LOS ANGELES -- The Los Angeles Zoo euthanized its entire Nubian ibex herd after it was found to be the source of a deadly strain of the herpes virus, which posed harm to other hoofed animals on the grounds.
Zoo officials said in October, six African antelope became ill and suddenly died. During the investigation, a strain of malignant catarrhal fever, or MCF, was found in the Nubian ibex at the zoo. The disease develops from the herpes virus and can cause death in other even-toed hoofed animals.
MCF cannot be transferred to humans, zoo staff noted, but in order to protect the other hoofed animals at the zoo, the Ibex were euthanized in November. There is no cure for MCF.
"The Nubian ibex could not be sent to any other facility housing hoofed animals, as those animals could contract the disease and die. It would have been irresponsible of the Zoo to send the Nubian ibex to another facility knowing they could cause harm to additional animals," zoo officials said in a statement.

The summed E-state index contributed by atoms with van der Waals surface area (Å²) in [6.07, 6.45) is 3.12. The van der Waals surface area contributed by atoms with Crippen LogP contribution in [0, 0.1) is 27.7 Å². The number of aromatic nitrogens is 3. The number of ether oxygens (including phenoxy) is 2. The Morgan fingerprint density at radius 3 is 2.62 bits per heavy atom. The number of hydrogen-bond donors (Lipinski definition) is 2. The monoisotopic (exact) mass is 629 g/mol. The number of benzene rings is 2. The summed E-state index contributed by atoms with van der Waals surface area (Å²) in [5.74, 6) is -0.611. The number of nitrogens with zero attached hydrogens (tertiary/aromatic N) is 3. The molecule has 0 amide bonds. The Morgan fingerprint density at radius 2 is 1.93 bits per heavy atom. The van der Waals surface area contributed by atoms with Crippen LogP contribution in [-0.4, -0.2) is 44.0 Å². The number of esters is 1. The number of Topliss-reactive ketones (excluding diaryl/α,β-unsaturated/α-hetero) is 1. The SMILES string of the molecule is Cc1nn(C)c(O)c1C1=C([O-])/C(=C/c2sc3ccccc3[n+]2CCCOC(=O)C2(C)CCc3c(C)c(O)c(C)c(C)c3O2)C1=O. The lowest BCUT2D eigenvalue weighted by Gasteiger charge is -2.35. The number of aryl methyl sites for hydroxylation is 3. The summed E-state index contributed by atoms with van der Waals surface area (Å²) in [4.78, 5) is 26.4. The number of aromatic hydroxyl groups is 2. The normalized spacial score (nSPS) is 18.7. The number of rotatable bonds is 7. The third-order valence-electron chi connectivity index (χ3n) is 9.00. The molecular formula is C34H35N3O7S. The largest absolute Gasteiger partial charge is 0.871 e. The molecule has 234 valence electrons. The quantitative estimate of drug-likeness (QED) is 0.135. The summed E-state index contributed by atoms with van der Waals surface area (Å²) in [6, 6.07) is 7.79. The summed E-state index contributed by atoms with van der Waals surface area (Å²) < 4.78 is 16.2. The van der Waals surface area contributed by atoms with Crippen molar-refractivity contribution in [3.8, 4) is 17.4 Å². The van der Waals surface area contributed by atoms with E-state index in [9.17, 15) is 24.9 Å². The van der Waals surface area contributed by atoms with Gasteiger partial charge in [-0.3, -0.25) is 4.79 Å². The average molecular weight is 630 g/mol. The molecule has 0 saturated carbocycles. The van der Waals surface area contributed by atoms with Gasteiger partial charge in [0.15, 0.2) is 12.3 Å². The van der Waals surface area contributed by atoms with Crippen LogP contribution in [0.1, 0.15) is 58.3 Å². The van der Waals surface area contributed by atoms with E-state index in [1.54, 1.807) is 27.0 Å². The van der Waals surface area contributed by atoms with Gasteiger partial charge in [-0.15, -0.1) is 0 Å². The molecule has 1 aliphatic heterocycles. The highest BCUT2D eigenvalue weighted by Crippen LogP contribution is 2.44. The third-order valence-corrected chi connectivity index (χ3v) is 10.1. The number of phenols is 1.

The zoo did not specify how many Nubian ibex were part of the euthanized herd.
Zoo staff took precautions and protected the other animals that could have been affected. According to the zoo, the disease is no longer on the grounds and all the other hoofed species are safe.